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J Pediatr. 2002 Jan;140(1):27-32.

Efficacy of oral dexamethasone in outpatients with acute bronchiolitis.

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Divisions of Emergency, Respiratory Medicine, and Paediatric Medicine, the Paediatric Outcomes Research Team and Research Institute, The Hospital for Sick Children, and the Department of Pediatrics, University of Toronto, Ontario, Canada.



To examine the efficacy of oral dexamethasone in acute bronchiolitis.


A double-blind randomized, placebo-controlled trial involving 70 children < 24 months old in the emergency department with Respiratory Disease Assessment Instrument > or = 6. Each patient received either 1 dose of 1 mg/kg of oral dexamethasone or placebo and was assessed hourly for a 4-hour period. Repeated measures regression analysis evaluated a change in the Respiratory Assessment Change Score (RACS).


The 2 groups had similar baseline characteristics with Respiratory Disease Assessment Inventory of 9.4 +/- 2.3 in the dexamethasone group (n = 36) and 10.0 +/- 2.7 in the placebo group (n = 34). The RACS was -5.0 +/- 3.1 in the dexamethasone group and -3.2 +/- 3.7 in the placebo group (P =.029). Poor RACS occurred in 41% and 17% of the placebo and dexamethasone groups, respectively (P =.034). Of the children treated with dexamethasone, 19% were hospitalized compared with 44% in the placebo group (P =.039). There was no difference in RACS between the groups on day 7 (P =.75).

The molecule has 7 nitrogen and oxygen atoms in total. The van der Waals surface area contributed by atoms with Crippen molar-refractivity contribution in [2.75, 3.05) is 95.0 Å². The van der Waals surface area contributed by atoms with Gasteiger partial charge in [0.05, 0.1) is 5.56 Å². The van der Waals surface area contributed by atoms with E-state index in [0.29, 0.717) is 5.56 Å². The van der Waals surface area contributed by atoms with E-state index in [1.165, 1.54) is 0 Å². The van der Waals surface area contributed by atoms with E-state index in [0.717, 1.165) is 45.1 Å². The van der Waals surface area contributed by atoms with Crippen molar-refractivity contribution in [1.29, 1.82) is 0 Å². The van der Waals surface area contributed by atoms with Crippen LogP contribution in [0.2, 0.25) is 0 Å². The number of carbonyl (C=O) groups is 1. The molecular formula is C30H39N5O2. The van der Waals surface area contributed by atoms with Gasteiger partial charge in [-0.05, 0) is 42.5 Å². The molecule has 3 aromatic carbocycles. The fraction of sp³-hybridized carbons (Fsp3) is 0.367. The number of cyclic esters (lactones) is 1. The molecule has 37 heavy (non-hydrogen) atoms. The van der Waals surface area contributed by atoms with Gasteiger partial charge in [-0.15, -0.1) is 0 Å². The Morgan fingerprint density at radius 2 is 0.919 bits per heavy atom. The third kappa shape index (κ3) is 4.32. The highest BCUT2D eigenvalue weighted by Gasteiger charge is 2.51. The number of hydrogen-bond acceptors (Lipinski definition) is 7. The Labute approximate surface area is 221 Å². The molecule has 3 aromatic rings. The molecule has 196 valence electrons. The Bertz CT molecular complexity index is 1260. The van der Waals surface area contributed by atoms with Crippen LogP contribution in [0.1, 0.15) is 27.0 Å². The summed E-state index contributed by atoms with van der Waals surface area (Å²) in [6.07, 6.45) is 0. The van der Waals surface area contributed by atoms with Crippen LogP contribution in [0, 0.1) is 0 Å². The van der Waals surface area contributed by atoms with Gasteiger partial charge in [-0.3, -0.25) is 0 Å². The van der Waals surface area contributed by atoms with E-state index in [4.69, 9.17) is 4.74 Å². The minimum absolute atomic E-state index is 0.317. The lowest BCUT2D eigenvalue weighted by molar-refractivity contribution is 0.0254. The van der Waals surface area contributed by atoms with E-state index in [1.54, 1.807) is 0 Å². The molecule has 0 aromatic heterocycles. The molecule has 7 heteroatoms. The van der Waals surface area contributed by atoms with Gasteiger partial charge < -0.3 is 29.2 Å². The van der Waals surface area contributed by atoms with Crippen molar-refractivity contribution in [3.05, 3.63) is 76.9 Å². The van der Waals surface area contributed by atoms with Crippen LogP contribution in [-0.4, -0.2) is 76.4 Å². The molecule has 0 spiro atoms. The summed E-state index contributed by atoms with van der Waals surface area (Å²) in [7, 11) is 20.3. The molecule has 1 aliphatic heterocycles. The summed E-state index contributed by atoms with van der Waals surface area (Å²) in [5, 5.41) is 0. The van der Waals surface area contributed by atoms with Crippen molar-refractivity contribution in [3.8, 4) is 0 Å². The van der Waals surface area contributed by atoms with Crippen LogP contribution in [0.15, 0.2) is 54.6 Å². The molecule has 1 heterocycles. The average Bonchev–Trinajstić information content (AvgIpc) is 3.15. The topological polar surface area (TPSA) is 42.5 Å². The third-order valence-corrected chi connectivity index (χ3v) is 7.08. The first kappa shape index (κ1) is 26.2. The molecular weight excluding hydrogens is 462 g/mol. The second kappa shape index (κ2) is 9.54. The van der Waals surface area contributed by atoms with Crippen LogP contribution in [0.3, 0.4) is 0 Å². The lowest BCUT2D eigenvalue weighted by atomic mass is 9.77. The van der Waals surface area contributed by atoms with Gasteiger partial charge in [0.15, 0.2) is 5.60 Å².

Outpatients with moderate-to-severe acute bronchiolitis derive significant clinical and hospitalization benefit from oral dexamethasone treatment in the initial 4 hours of therapy.

[Indexed for MEDLINE]

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